The Mexican government has issued rules and guidelines for assessing the social impacts of energy projects, formalizing a process that became mandatory in the sector with the rollout of the 2013-2014 reforms.
Earlier this month, the Energy Ministry (Sener) published in the Diario Oficial, the Mexican equivalent of the Federal Register, general provisions for social impact assessments (SIA) in the energy industry. SIAs are a compulsory part of the permitting process for project developers in Mexico’s electricity and oil and gas sectors, including upstream operators and pipeline companies.
The impact assessment mandate was included in Mexico’s new hydrocarbons and electricity laws, both issued during the energy reforms. Under the updated legal framework, Sener must evaluate and sign off on the SIAs submitted for each project before it gets underway.
Energy companies in Mexico have been conducting SIAs since the first post-reform projects were awarded, but the new rules “formalize the process for which companies present SIAs, as well as the criteria and time frames for evaluation,” Daniela Fernandez de Cordova, managing partner at Impacto Social Consultores, told NGI’s Mexico GPI.
“Before the only thing that was binding were the provisions in the hydrocarbons law and the electric industry law, as well as their respective regulations,” Fernandez de Cordova said. “However, the SIA requirements outlined in those documents were very generic.”
The new regulations offer specific guidelines and terms for how companies conduct SIAs, as well as outlining the evaluation procedures and criteria for the Energy Ministry’s approval process. After the reforms, Sener created a specialized unit to review social impacts assessments.
The SIA authorization takes around 90 business days for hydrocarbons projects and 90 calendar days for power projects, according to Maria de las Nieves Garcia-Manzano. She is director of GMI Consulting, a Mexico-based environmental consultancy that specializes in the energy sector.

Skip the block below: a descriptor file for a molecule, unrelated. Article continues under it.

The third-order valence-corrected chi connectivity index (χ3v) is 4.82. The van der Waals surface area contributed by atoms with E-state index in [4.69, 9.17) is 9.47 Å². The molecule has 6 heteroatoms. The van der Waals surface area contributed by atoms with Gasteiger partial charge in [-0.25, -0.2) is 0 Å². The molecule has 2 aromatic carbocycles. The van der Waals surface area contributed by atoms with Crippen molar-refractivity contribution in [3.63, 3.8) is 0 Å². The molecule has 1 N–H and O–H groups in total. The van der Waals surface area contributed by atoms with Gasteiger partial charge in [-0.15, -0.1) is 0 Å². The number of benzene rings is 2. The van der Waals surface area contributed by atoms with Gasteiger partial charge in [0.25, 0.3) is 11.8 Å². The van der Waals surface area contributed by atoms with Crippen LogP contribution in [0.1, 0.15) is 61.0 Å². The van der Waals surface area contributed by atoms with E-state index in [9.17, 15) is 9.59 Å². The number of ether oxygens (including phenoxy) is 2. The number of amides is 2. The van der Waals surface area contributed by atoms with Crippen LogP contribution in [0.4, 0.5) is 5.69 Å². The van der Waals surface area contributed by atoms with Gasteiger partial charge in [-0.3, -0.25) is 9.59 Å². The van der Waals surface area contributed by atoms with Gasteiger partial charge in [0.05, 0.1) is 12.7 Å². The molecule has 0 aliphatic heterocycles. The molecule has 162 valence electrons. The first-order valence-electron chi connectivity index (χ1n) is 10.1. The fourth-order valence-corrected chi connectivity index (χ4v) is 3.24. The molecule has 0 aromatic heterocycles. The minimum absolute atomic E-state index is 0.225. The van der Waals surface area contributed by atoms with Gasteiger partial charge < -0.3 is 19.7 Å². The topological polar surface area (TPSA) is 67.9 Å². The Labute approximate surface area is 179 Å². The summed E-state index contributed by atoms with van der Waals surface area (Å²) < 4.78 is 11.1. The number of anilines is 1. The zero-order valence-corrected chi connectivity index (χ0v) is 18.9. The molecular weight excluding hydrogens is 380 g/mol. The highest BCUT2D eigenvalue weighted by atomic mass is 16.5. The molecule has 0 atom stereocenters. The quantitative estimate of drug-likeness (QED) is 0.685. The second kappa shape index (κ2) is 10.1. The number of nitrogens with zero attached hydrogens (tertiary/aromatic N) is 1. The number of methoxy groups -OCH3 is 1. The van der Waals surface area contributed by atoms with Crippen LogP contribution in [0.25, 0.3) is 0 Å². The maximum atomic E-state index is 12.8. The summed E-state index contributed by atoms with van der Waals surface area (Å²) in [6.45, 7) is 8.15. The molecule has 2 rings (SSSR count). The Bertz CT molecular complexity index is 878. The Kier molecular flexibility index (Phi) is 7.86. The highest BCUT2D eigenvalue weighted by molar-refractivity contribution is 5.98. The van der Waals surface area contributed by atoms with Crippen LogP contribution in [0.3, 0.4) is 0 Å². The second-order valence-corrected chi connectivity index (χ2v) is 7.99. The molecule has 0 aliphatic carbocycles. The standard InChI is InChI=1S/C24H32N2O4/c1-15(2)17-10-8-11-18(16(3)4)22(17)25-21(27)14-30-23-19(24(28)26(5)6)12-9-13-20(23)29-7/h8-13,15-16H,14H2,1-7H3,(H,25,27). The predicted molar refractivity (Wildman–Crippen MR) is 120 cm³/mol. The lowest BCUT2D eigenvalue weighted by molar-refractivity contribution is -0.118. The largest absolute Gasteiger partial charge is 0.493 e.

The document also includes methodologies for determining an energy project’s area of influence and identifying, characterizing, predicting and measuring its social impacts.
In the Mexican hydrocarbons sector, the SIA requirement is mandatory for most major upstream, midstream and downstream activities, including the construction and operation of pipelines, storage facilities and refineries, as well as retailing and distribution.
It does not apply to marketing activities or exploration and production (E&P) projects that have already conducted an impact assessment, according to the text of the regulatory document. Any SIAs begun before the new rules took effect on June 2 will continue under the previous regulatory framework.
“The SIAs will remain in force over the full life of the project, except when companies plan to carry out substantial modifications that would affect the area of influence or result in new social impacts,” Garcia-Manzano said.
In the upstream oil and gas sector, E&P companies would need only to present an SIA during the project’s evaluation phase, according to the document. When an exploration project moves to the production and development stage, the operator would update the original assessment to incorporate the new activities.
The rules also include four separate templates for energy sector SIAs, each covering different projects or activities.
The first two templates, A and B, are less complex, intended for small-scale projects. SIAs following these templates do not involve fieldwork in communities, while the area of influence is limited to the physical project location, “which may be a 500-meters radius around the site or 100 meters on each side of a linear project,” such as a pipeline, Garcia-Manzano said. “Nor is it necessary to propose project alternatives.”
Projects and activities falling under this category include fuel retailing, some types of onshore oil and gas exploration, natural gas distribution and compression, small-scale power generation, and gas pipelines less than 10 kilometers in length.
Templates C and D, in turn, apply to larger, more complex infrastructure projects and activities. These include oil treatment and refining, medium and large-scale gas pipelines and power plants, offshore exploration, onshore E&P activities considered “invasive” or that require infrastructure, liquefied natural gas projects, electricity transmission and distribution, and storage of natural gas and oil products.
For these projects, companies must “conduct fieldwork with a participatory focus among the communities in the project’s area of influence,” Garcia-Manzano said. Other requirements including mapping and identifying stakeholders, determining social impacts and designing a prevention and mitigation program, and describing the environmental risks associated with the project.
As part of the SIA process, energy companies would also determine whether their projects would affect indigenous communities. Mexico’s energy industry laws require that Sener hold consultations to obtain consent from any indigenous communities that could be impacted by an energy project.
These consulta previas, or prior consultations, are in addition to the mandatory social impact assessments. Although prior consultation is not new to Mexico, its application in the energy sector was inconsistent prior to the reforms. Moreover, legal uncertainties continue to cloud the process.
The Mexican government is working on a general law of prior consultation, as well as specific guidelines for the energy sector. Neither document is expected to be ready before the July 1 presidential elections.